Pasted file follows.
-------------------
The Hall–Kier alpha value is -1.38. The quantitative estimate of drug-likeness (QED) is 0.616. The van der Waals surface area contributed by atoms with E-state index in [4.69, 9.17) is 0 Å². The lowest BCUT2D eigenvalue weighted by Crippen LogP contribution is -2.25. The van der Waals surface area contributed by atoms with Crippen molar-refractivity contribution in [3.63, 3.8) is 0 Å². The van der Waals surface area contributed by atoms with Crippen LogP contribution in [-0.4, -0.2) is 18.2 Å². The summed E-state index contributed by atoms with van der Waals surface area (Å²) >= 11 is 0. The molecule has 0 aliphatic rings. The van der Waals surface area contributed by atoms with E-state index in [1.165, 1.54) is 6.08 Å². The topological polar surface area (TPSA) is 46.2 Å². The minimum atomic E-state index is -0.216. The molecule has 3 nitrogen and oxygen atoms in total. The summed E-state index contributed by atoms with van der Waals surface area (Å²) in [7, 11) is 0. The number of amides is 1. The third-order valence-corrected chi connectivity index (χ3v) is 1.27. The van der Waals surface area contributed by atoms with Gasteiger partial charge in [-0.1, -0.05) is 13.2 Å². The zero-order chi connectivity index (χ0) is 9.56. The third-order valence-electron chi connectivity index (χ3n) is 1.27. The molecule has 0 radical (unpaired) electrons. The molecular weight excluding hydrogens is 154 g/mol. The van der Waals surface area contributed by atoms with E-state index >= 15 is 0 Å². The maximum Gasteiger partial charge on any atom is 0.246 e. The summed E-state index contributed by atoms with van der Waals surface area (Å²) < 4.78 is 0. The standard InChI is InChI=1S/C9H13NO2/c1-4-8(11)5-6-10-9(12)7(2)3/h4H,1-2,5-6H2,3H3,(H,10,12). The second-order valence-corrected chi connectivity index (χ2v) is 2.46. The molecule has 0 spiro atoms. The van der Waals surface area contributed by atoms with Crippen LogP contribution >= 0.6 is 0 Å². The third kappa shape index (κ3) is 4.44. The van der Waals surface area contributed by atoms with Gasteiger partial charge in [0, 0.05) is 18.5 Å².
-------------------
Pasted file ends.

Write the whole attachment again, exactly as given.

The Hall–Kier alpha value is -1.38. The quantitative estimate of drug-likeness (QED) is 0.616. The van der Waals surface area contributed by atoms with E-state index in [4.69, 9.17) is 0 Å². The lowest BCUT2D eigenvalue weighted by Crippen LogP contribution is -2.25. The van der Waals surface area contributed by atoms with Crippen molar-refractivity contribution in [3.63, 3.8) is 0 Å². The van der Waals surface area contributed by atoms with Crippen LogP contribution in [-0.4, -0.2) is 18.2 Å². The summed E-state index contributed by atoms with van der Waals surface area (Å²) >= 11 is 0. The molecule has 0 aliphatic rings. The van der Waals surface area contributed by atoms with E-state index in [1.165, 1.54) is 6.08 Å². The topological polar surface area (TPSA) is 46.2 Å². The minimum atomic E-state index is -0.216. The molecule has 3 nitrogen and oxygen atoms in total. The summed E-state index contributed by atoms with van der Waals surface area (Å²) in [7, 11) is 0. The number of amides is 1. The third-order valence-corrected chi connectivity index (χ3v) is 1.27. The van der Waals surface area contributed by atoms with Gasteiger partial charge in [-0.1, -0.05) is 13.2 Å². The zero-order chi connectivity index (χ0) is 9.56. The third-order valence-electron chi connectivity index (χ3n) is 1.27. The molecule has 0 radical (unpaired) electrons. The molecular weight excluding hydrogens is 154 g/mol. The van der Waals surface area contributed by atoms with E-state index >= 15 is 0 Å². The maximum Gasteiger partial charge on any atom is 0.246 e. The summed E-state index contributed by atoms with van der Waals surface area (Å²) < 4.78 is 0. The standard InChI is InChI=1S/C9H13NO2/c1-4-8(11)5-6-10-9(12)7(2)3/h4H,1-2,5-6H2,3H3,(H,10,12). The second-order valence-corrected chi connectivity index (χ2v) is 2.46. The molecule has 0 spiro atoms. The van der Waals surface area contributed by atoms with Crippen LogP contribution >= 0.6 is 0 Å². The third kappa shape index (κ3) is 4.44. The van der Waals surface area contributed by atoms with Gasteiger partial charge in [0, 0.05) is 18.5 Å².